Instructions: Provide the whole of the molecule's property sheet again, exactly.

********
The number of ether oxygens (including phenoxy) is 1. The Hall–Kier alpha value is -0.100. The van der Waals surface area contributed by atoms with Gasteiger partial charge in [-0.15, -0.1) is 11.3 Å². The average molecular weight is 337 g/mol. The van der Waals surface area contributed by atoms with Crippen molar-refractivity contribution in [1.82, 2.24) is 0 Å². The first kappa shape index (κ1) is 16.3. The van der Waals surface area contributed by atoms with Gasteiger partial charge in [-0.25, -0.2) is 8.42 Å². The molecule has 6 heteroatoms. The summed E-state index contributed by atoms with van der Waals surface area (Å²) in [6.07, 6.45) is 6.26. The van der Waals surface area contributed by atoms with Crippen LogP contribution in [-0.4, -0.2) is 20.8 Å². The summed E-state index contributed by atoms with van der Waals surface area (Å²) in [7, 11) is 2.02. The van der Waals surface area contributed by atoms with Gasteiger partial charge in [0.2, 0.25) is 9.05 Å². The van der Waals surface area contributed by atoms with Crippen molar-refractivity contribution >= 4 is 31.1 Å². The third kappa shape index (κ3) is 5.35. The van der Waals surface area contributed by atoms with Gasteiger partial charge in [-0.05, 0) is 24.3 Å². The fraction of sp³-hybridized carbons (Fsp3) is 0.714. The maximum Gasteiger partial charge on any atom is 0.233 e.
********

The number of ether oxygens (including phenoxy) is 1. The Hall–Kier alpha value is -0.100. The van der Waals surface area contributed by atoms with Gasteiger partial charge in [-0.15, -0.1) is 11.3 Å². The average molecular weight is 337 g/mol. The van der Waals surface area contributed by atoms with Crippen molar-refractivity contribution in [1.82, 2.24) is 0 Å². The first kappa shape index (κ1) is 16.3. The van der Waals surface area contributed by atoms with Gasteiger partial charge in [-0.25, -0.2) is 8.42 Å². The molecule has 6 heteroatoms. The summed E-state index contributed by atoms with van der Waals surface area (Å²) in [6.07, 6.45) is 6.26. The van der Waals surface area contributed by atoms with Crippen LogP contribution in [-0.4, -0.2) is 20.8 Å². The summed E-state index contributed by atoms with van der Waals surface area (Å²) in [7, 11) is 2.02. The van der Waals surface area contributed by atoms with Gasteiger partial charge in [0.2, 0.25) is 9.05 Å². The van der Waals surface area contributed by atoms with Crippen molar-refractivity contribution >= 4 is 31.1 Å². The third kappa shape index (κ3) is 5.35. The van der Waals surface area contributed by atoms with Gasteiger partial charge in [-0.05, 0) is 24.3 Å². The fraction of sp³-hybridized carbons (Fsp3) is 0.714. The maximum Gasteiger partial charge on any atom is 0.233 e.